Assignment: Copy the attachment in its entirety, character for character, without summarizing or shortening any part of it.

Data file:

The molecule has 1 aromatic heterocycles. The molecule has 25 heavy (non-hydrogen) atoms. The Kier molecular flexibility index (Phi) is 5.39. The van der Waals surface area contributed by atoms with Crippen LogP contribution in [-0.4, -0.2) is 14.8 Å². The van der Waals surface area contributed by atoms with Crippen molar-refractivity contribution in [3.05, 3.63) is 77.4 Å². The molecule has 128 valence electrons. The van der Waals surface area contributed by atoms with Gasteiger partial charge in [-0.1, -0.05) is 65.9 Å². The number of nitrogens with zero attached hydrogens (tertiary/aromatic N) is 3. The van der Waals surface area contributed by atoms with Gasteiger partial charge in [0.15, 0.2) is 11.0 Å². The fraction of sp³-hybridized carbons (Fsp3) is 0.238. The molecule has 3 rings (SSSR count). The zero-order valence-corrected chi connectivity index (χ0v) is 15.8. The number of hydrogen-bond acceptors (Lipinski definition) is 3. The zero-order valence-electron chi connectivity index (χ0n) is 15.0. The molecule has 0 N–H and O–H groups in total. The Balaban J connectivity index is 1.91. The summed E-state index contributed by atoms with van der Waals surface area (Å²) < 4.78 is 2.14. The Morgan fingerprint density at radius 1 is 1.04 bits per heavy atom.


The molecule has 1 aromatic heterocycles. The molecule has 25 heavy (non-hydrogen) atoms. The Kier molecular flexibility index (Phi) is 5.39. The van der Waals surface area contributed by atoms with Crippen LogP contribution in [-0.4, -0.2) is 14.8 Å². The van der Waals surface area contributed by atoms with Crippen molar-refractivity contribution in [3.05, 3.63) is 77.4 Å². The molecule has 128 valence electrons. The van der Waals surface area contributed by atoms with Gasteiger partial charge in [-0.1, -0.05) is 65.9 Å². The number of nitrogens with zero attached hydrogens (tertiary/aromatic N) is 3. The van der Waals surface area contributed by atoms with Gasteiger partial charge in [0.15, 0.2) is 11.0 Å². The fraction of sp³-hybridized carbons (Fsp3) is 0.238. The molecule has 3 rings (SSSR count). The zero-order valence-corrected chi connectivity index (χ0v) is 15.8. The number of hydrogen-bond acceptors (Lipinski definition) is 3. The zero-order valence-electron chi connectivity index (χ0n) is 15.0. The molecule has 0 N–H and O–H groups in total. The Balaban J connectivity index is 1.91. The summed E-state index contributed by atoms with van der Waals surface area (Å²) < 4.78 is 2.14. The Morgan fingerprint density at radius 1 is 1.04 bits per heavy atom.